Getting high-tech in the fight against Ebola

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Christina Davis 

Contributing Writer

 

 

 

The Ebola outbreak in Sierra Leone has few stories of recovery or improvement. But the International Business Machines Corporation (IBM) hopes to make a change in the Western African country and bring an end to the Ebola nightmare.

With an estimated 10,000 people diagnosed with Ebola worldwide, over half of whom have already succumbed to the disease, the private sector has become heavily involved in providing medical aid to victims. But in order for medical aid to actually reach Ebola patients and medical professionals, IBM has created the technological infrastructure to better monitor the expansion of the disease itself. The corporation has started collecting cellular data in order to better track the spread of the disease in the region. Company sponsored hotlines and telephone numbers have also been opened for public use so that medical assistance and supplies can reach victims.

lBM seeks to monitor the spread of Ebola by creating a technological infrastructure which would alleviate Africa’s lack of communication between victims and governmental agencies. -Photo courtesy of nakedchiefs.com
lBM seeks to monitor the spread of Ebola by creating a technological infrastructure which would alleviate Africa’s lack of communication between victims and governmental agencies.
-Photo courtesy of nakedchiefs.com

One of the most tragic elements of the outbreak of Ebola in Sierra Leone is the lack of communication, which has allowed it to spread to an international level. Communication between the victim and governmental regulatory agencies has been minimal in the early stages of diagnosis. Now that the disease has spread across the globe, streamlined communication from the individual to the international level is imperative for better monitoring of the infirmed and for the prevention of the spread of the virus.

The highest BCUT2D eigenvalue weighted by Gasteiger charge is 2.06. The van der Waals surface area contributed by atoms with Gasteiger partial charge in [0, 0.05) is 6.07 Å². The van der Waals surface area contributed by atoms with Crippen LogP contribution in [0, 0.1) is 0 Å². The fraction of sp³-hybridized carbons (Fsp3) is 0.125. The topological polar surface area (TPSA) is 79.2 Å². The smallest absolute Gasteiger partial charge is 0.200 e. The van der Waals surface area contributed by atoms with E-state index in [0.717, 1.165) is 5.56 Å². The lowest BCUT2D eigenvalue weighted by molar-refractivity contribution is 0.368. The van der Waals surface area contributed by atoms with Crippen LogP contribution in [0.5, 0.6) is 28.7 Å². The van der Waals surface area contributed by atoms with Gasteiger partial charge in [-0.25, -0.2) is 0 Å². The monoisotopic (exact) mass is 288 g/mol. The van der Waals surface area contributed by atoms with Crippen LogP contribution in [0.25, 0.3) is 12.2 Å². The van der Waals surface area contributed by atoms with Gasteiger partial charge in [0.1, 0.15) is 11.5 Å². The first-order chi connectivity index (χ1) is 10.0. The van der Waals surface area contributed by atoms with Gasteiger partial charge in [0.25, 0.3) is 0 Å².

The emergency IBM phone lines have purportedly been accessed thousands of times in the past few weeks since their opening. The availability of these hotlines is critical for getting medical aid to victims as 60 percent of the Sierra Leone population is illiterate. The phone lines give the people of Sierra Leone the ability to reach out for local help, and in return, IBM collects information about the victim, the location of the phone call and the nature of the request. In response to the movement in the private sector for improved communication, the local government is reviewing the collected data and making specific requests to international aid organizations to combat the disease.

Ebola is a disease that has been in the African continent for decades, affecting thousands of people, but the current outbreak is the worst in history. The initiative by IBM to offer better communication at the local level offers a new opportunity for increased effectiveness in deterring the spread of Ebola.

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